Earthships heading to Canada will provide First Nation communities with low-income housing

July 20, 2016 by  
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Earthships are a unique kind of low-cost homes that are built primarily with recycled materials and produce and provide as much as possible on site. Created and marketed by New Mexico-based Earthship Biotecture , the earthship alleviates the problems of housing insecurity and environmental waste in one elegant solution. These sustainable housing units have been installed in India, Haiti, Sierra Leone, and other countries as a means to empower local communities. The Earthship team are now bringing their housing model to First Nations communities facing a housing crisis in Canada. Francine Doxtator and her family are among the first members of the First Nations to collaborate with Earthship Biotechture on such a project. “We’re all looking forward to the new home,” says Doxtator, “but I still don’t believe it’s happening.” The new earthship home, powered by solar panels, hydrated by a rainwater collection system, and insulated by recycled tires, will reduce utility bills by hundreds of dollars per month. It will also allow the family to have a more respectful relationship with nature. “We try and respect Mother Earth, says Doxtator. “Right now we’re ruining her. We have to look after her so she can look after us.” Related: First Nation builds spirited solar project in the heart of Canada’s oil sands While earthships may seem an ideal solution, there are obstacles that currently prevent their wider adoption. Earthships often do not qualify for standard mortgages or loans in Canada , which puts its cost of C$60,000 out of reach for many. Strict regulations on new housing on First Nations land also prohibits the spread of earthships. The newest earthship installation at the Doxtator homestead arrives as Prime Minister Trudeau has promised the public investment of C$554 million in First Nations communities. The earthship’s best days may still lie ahead. “I would love to see this happen for more people,” says Doxtator. Still, even the new homeowner is a bit perplexed by the unusual design. “I just hope it doesn’t look like a Flintstones house in the end.” Via the Guardian Images via Wikipedia , Flickr and  Adrienne Harper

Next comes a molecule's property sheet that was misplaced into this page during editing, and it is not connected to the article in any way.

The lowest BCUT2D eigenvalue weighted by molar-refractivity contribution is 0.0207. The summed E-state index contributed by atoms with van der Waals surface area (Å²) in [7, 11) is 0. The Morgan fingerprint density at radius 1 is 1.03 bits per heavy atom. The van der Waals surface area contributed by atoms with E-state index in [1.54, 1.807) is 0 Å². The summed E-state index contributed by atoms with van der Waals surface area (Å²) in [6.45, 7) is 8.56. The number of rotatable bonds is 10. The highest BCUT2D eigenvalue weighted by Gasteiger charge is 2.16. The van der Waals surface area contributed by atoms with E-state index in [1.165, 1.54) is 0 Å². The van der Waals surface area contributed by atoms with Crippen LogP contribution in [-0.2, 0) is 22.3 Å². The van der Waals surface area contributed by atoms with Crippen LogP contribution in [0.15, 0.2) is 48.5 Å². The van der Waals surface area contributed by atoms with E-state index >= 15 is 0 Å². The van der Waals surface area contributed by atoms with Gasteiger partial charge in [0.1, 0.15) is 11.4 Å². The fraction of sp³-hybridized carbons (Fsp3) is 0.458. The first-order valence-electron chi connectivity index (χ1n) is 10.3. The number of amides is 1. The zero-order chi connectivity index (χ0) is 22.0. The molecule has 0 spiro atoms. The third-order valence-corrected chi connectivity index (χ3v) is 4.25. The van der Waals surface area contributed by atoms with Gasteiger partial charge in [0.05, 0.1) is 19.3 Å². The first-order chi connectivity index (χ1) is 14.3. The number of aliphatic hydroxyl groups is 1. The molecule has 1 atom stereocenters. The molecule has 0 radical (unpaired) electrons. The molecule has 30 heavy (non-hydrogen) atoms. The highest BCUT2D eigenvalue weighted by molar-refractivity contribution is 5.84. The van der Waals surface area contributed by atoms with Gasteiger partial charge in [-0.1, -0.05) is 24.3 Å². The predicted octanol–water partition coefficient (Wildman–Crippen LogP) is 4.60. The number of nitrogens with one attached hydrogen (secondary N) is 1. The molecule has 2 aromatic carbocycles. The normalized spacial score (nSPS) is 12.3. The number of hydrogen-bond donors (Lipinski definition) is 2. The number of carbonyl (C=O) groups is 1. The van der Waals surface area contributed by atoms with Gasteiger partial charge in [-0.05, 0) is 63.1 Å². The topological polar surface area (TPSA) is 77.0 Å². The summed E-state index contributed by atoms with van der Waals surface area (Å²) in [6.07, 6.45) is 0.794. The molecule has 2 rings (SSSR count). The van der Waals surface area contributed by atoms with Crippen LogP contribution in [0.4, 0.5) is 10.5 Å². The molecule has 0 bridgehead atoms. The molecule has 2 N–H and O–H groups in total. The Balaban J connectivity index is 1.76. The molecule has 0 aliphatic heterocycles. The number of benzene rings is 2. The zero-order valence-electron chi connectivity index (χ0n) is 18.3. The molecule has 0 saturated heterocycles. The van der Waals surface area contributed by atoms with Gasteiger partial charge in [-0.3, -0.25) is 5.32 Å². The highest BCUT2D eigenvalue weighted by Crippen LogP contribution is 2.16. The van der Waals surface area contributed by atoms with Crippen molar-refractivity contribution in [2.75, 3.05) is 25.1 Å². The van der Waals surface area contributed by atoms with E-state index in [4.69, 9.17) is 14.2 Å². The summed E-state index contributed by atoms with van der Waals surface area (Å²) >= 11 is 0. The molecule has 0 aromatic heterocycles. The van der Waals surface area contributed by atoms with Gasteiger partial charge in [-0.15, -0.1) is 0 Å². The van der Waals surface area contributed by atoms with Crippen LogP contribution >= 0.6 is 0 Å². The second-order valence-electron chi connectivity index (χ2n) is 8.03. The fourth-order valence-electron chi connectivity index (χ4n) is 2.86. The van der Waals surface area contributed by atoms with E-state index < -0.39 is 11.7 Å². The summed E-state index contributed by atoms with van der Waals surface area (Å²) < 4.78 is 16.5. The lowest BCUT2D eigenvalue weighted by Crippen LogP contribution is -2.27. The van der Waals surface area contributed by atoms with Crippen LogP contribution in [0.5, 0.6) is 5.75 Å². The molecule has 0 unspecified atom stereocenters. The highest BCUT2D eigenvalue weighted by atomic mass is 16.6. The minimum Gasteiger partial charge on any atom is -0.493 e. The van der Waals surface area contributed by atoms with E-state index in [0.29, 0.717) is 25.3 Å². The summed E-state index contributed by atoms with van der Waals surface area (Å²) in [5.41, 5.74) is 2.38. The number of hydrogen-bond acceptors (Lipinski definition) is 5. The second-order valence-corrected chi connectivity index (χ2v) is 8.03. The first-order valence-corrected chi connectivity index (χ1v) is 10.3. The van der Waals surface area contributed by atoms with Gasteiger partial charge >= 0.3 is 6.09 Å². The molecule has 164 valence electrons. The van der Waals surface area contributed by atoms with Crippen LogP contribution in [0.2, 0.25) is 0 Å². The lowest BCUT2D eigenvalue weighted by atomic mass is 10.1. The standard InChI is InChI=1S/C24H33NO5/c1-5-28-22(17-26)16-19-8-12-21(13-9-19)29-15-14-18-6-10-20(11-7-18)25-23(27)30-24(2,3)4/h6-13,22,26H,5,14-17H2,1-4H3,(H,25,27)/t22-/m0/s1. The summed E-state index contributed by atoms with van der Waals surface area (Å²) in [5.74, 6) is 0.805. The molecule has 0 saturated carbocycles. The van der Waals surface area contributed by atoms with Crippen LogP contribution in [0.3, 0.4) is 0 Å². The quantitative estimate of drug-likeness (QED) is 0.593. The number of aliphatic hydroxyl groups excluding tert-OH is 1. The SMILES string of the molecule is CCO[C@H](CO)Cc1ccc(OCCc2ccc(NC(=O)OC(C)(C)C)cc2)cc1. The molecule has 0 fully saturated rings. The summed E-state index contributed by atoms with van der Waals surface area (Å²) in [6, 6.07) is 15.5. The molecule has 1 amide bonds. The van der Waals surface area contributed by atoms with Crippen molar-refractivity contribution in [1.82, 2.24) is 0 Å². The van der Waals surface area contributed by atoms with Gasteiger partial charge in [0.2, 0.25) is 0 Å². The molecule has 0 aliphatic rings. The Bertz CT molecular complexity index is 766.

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Earthships heading to Canada will provide First Nation communities with low-income housing

12 cocoon-shaped shelters connect visitors with nature in a Mexican biosphere reserve

July 20, 2016 by  
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Sian Ka’an, a UNESCO World Heritage site , is home to mangroves, a huge barrier reef, and tropical forests. Arqmov’s proposed project designed to stimulate introspection would allow visitors to experience the natural beauty of Mexico. According to the architects, they want visitors to experience an “awakening” through connection to nature. Related: Escape into nature with Greenland’s off-grid Amaroq cabins Each cocoon dwelling includes a living area and sleeping area, and the cocoons could be connected by suspension bridges. Notably, as the cocoons taper off where they connect to the earth, the dwellings would take up minimal ground space. The architects say this would minimize the impact on the site, protecting nature and endangered species – like the black-handed spider monkey and the Central American tapir – found in Sian Ka’an. The organic lines of Awakening’s buildings are based on geometry found in the “natural form of shelters” like cocoons, nests, shells, caves, and burrows. A swimming pool shaped like an “open bird nest,” reception desk shaped like a “hummingbird nest,” restaurant shaped like a seashell, and multipurpose building shaped like a turtle’s shell would all enhance the natural feel of Awakening. Rainwater collection systems would provide the cocoons with water. Renewable energies such as solar and wind would power Awakening. Water could be treated on-site as well; the architects describe the system as a ” complete water cycle and zero discharge to the aquifer .” Food would also be prepared on location, using healthy, local ingredients to promote sustainable eating. Via ArchDaily Images © Carlos Verón

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12 cocoon-shaped shelters connect visitors with nature in a Mexican biosphere reserve

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